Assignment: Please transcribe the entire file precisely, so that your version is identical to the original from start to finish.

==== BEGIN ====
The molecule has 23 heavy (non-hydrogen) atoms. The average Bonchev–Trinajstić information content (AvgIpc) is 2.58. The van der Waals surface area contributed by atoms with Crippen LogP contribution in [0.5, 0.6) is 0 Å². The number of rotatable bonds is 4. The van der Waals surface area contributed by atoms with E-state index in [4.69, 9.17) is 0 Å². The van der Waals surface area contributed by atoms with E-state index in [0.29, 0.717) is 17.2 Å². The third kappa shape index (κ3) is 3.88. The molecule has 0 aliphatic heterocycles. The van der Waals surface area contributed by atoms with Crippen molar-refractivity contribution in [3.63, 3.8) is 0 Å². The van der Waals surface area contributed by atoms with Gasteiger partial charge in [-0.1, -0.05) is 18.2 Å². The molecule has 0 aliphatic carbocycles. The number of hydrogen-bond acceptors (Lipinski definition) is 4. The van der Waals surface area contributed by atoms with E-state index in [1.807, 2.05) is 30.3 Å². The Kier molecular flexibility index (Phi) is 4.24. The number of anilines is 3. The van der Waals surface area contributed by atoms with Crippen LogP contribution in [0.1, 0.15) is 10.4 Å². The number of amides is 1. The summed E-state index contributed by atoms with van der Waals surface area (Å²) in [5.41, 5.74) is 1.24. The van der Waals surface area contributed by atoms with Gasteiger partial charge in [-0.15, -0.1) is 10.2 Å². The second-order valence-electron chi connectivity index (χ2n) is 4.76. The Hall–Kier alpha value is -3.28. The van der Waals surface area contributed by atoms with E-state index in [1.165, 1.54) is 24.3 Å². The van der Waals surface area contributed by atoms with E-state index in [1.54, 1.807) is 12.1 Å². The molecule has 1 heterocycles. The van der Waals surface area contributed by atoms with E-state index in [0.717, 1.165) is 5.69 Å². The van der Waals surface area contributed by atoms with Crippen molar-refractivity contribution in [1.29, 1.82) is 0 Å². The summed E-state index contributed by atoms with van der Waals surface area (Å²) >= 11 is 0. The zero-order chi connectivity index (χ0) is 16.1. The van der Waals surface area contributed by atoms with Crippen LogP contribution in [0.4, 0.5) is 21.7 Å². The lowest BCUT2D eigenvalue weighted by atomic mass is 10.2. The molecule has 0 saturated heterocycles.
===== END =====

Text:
The molecule has 23 heavy (non-hydrogen) atoms. The average Bonchev–Trinajstić information content (AvgIpc) is 2.58. The van der Waals surface area contributed by atoms with Crippen LogP contribution in [0.5, 0.6) is 0 Å². The number of rotatable bonds is 4. The van der Waals surface area contributed by atoms with E-state index in [4.69, 9.17) is 0 Å². The van der Waals surface area contributed by atoms with E-state index in [0.29, 0.717) is 17.2 Å². The third kappa shape index (κ3) is 3.88. The molecule has 0 aliphatic heterocycles. The van der Waals surface area contributed by atoms with Crippen molar-refractivity contribution in [3.63, 3.8) is 0 Å². The van der Waals surface area contributed by atoms with Gasteiger partial charge in [-0.1, -0.05) is 18.2 Å². The molecule has 0 aliphatic carbocycles. The number of hydrogen-bond acceptors (Lipinski definition) is 4. The van der Waals surface area contributed by atoms with E-state index in [1.807, 2.05) is 30.3 Å². The Kier molecular flexibility index (Phi) is 4.24. The number of anilines is 3. The van der Waals surface area contributed by atoms with Crippen LogP contribution in [0.1, 0.15) is 10.4 Å². The number of amides is 1. The summed E-state index contributed by atoms with van der Waals surface area (Å²) in [5.41, 5.74) is 1.24. The van der Waals surface area contributed by atoms with Gasteiger partial charge in [-0.15, -0.1) is 10.2 Å². The second-order valence-electron chi connectivity index (χ2n) is 4.76. The Hall–Kier alpha value is -3.28. The van der Waals surface area contributed by atoms with E-state index in [1.165, 1.54) is 24.3 Å². The van der Waals surface area contributed by atoms with E-state index in [1.54, 1.807) is 12.1 Å². The molecule has 1 heterocycles. The van der Waals surface area contributed by atoms with E-state index in [0.717, 1.165) is 5.69 Å². The van der Waals surface area contributed by atoms with Crippen molar-refractivity contribution in [1.29, 1.82) is 0 Å². The summed E-state index contributed by atoms with van der Waals surface area (Å²) >= 11 is 0. The zero-order chi connectivity index (χ0) is 16.1. The van der Waals surface area contributed by atoms with Crippen LogP contribution in [0.4, 0.5) is 21.7 Å². The lowest BCUT2D eigenvalue weighted by atomic mass is 10.2. The molecule has 0 saturated heterocycles.